This year the formal dinner was held at Leander Club. After a day’s strenuous activity, not for me of course there was an excellent roast beef dinner enjoyed by nearly forty Apprentices, Freemen and their partners.
The races for the Ben Woollacott Sculls took place on the Sunday morning under the supervision of Past Master Simon McCarthy. The eventual winner after a couple of heats was Max Carter-Miller. The sculler deemed to be the most improved over the weekend was Scarlet Barnett-Smith. The prizes will be awarded at the Doggett’s Emblem evening on 28th January when we hope to see a good turnout. Special thanks to Simon and everybody who contributed to make the weekend so successful.
On the Sunday afternoon, the Annual Benefactors Service for the Thomas Martyn Foundation took place at St Mary’s Parish Church, Putney. As I could not be in two places at the same time, Past Master Bob Prentice took my place with Irene Prentice to represent the Company. After the service at St Mary’s Church attended by the charity’s trustees, representatives of the Company, and the current Foundationers, with their families in support there was a reception at London Rowing Club with refreshments and the presentation of the grants to foundationers and the traditional oranges.
On Tuesday, 15th October there was the annual Freemen’s Benefactors’ Lunch. This lunch commemorates and celebrates past Freemen who have given so generously to the Company and its Charities. Without their support the Company would not enjoy its lovely Georgian Hall full of wonderful treasures. We were able to use some of the interest earnt on recent monetary gifts to reduce the usual Freemen’s Lunch ticket price to £40 as part of commemoration. I invited our latest Honorary Court Assistant, David Beard who has been appointed our Honorary Fundraiser to speak about how we owe it to the next generation of Watermen and Lightermen to ensure we hand over what we inherited in best of conditions. It was a really enjoyable occasion.
On 16th October, I attended the Worshipful Company of Musicians Dinner at Amourers’ and Braisers’ Hall . The Hall is on a site which it has occupied uninterruptedly since 1346. The Hall is absolutely full of amour, shields, spears and the like. It looks quite spectacular. As befits musicians, there was of course some music to listen to after dinner.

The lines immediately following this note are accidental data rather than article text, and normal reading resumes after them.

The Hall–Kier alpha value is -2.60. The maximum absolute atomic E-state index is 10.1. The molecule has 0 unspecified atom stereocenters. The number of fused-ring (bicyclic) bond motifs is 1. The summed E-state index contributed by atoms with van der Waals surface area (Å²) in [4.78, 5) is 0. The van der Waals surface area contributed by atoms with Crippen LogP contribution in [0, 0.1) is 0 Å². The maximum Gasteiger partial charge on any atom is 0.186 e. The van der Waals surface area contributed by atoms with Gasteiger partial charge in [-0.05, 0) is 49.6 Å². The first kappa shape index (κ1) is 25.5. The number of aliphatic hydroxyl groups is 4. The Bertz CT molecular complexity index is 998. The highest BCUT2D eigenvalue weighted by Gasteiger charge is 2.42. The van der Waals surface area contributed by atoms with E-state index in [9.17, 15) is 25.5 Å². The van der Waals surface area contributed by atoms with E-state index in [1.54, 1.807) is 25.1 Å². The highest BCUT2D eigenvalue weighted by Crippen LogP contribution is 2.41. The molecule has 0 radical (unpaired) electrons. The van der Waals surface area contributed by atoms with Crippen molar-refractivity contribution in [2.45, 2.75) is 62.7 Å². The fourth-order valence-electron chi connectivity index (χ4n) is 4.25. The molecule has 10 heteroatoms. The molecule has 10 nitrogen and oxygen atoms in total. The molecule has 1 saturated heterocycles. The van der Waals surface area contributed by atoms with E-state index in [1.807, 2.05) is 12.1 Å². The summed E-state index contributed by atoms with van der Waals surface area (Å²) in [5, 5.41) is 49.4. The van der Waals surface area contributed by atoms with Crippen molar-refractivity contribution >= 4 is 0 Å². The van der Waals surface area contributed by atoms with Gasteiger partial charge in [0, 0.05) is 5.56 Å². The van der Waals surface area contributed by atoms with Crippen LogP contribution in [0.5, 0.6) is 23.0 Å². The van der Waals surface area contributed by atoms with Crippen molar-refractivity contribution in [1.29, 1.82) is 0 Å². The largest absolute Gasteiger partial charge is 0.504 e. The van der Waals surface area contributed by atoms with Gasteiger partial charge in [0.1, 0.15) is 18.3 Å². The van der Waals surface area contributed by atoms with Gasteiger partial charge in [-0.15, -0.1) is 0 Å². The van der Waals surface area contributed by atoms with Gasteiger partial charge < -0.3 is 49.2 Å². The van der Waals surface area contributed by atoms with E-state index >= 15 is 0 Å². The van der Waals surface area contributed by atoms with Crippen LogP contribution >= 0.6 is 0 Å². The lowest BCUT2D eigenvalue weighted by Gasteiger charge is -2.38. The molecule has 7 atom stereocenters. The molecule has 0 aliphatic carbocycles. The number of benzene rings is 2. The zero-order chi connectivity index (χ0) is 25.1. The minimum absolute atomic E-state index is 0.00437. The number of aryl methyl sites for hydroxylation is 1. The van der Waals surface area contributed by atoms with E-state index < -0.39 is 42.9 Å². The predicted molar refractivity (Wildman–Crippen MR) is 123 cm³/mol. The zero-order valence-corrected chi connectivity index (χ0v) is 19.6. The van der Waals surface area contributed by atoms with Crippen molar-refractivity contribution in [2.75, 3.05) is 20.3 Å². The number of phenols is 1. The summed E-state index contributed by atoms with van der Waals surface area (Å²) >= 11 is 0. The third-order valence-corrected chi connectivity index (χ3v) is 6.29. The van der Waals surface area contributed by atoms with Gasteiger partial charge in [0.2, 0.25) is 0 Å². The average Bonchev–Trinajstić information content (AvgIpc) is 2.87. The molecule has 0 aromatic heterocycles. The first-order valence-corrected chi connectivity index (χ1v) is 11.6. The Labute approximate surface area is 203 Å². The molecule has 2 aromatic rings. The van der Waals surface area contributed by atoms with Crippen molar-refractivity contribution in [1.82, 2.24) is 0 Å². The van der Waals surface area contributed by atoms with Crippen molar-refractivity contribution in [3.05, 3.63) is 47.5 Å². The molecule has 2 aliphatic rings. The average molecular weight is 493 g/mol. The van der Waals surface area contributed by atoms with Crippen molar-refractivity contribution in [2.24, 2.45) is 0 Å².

On 18th October, I had to attend both a lunch and then dinner, no wonder Masters put on weight during their year!
My first official duty was to attend the AGM of London Youth Rowing (LYR) and the lunch which followed at Trinity House. The Company is a member of LYR, and thus entitled to vote at the AGM, but there was nothing exciting to debate and the meeting took only a few minutes. LYR is a charity aiming to persuade young people to row, first on ergos in schools and later afloat.
The lunch that followed was attended by the many supporters and sponsors of LYR, and after a welcome from John Kinsella, the Chairman of LYR, there were a couple presentations.
In the evening, I visited the Worshipful Company of Painter Stainers for their St Luke’s Banquet in their Hall in Little Trinity Lane by Mansion House Tube Station. The first Painters Hall was donated to the Company in 1532 and was destroyed in the Great Fire of 1666. It was subsequently re-built but was destroyed again by enemy action in 1941. The present Hall, which is on a slightly larger site, re-opened in 1961, combines the traditional elegance of a City Livery Hall with the facilities expected of a modern building. I have to say that out of the Halls I have seen so far it is one of my favourites.
We then had a few days off which gave Sue and I the opportunity to take a short break to celebrate her birthday.
On the afternoon of Wednesday 30th October, I attended the Thames and London Waterways Forum. The Mayor of London wants to encourage greater use of the river to transport passengers and freight and has set up several working groups to encourage that greater use. The Company was well represented along with several river operators and other interests. We heard presentations from each of the three Working Groups: passenger, freight, and cultural & environmental.
On the following Thursday, 31st October, the Company provided a small lunch for the Port of London Authority (PLA) and the Thames Skills Academy (TSA). This followed an earlier lunch sponsored by the PLA held on 27th June where a number of Vessel Operators have met with the PLA, TSA, and TfL.
At the earlier lunch, the TSA and the PLA were keen to introduce the topic of Continued Professional Development, but attendees highlighted their concerns about the current BML standards. The PLA were not aware of the extent of this concern and the PLA Chairman, Christopher Rodrigues pledged to address the issue by extending a challenge to those present to remind him of his pledge in a year if action had not been taken. Whilst those present were impressed with the commitment, the TSA were not as positive about the outcome. Craft Owning Freeman, Alex Hickman completed a post lunch questionnaire with those present to create some data from the anecdotal accounts.
At the second lunch it was proposed that the PLA should meet a smaller group of Vessel Operators/ employers put together by the Company to pursue the discussion started at the original lunch on taking forward the issues of continuous training and tackling what the PLA see as a decline in navigation standards.
So ended a busy month, and I was worried in August that there was not much going on!
Master to The Company of Watermen & Lightermen 2019-2020